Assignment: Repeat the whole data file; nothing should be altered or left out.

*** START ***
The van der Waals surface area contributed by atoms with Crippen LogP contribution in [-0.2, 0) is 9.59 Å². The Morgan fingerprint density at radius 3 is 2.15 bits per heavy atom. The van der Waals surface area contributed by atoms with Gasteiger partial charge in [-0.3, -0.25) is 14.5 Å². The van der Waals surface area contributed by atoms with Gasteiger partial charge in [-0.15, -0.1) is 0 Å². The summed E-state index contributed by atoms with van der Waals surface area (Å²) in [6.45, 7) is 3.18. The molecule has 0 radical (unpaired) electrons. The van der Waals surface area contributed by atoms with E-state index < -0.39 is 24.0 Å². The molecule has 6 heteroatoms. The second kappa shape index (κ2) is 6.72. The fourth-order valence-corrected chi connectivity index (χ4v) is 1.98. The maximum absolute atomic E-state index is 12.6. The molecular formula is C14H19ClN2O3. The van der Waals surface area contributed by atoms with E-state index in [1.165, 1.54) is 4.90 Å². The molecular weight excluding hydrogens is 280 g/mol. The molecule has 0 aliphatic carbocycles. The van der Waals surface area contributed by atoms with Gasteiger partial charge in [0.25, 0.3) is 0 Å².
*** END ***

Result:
The van der Waals surface area contributed by atoms with Crippen LogP contribution in [-0.2, 0) is 9.59 Å². The Morgan fingerprint density at radius 3 is 2.15 bits per heavy atom. The van der Waals surface area contributed by atoms with Gasteiger partial charge in [-0.3, -0.25) is 14.5 Å². The van der Waals surface area contributed by atoms with Gasteiger partial charge in [-0.15, -0.1) is 0 Å². The summed E-state index contributed by atoms with van der Waals surface area (Å²) in [6.45, 7) is 3.18. The molecule has 0 radical (unpaired) electrons. The van der Waals surface area contributed by atoms with E-state index < -0.39 is 24.0 Å². The molecule has 6 heteroatoms. The second kappa shape index (κ2) is 6.72. The fourth-order valence-corrected chi connectivity index (χ4v) is 1.98. The maximum absolute atomic E-state index is 12.6. The molecular formula is C14H19ClN2O3. The van der Waals surface area contributed by atoms with E-state index in [1.165, 1.54) is 4.90 Å². The molecular weight excluding hydrogens is 280 g/mol. The molecule has 0 aliphatic carbocycles. The van der Waals surface area contributed by atoms with Gasteiger partial charge in [0.25, 0.3) is 0 Å².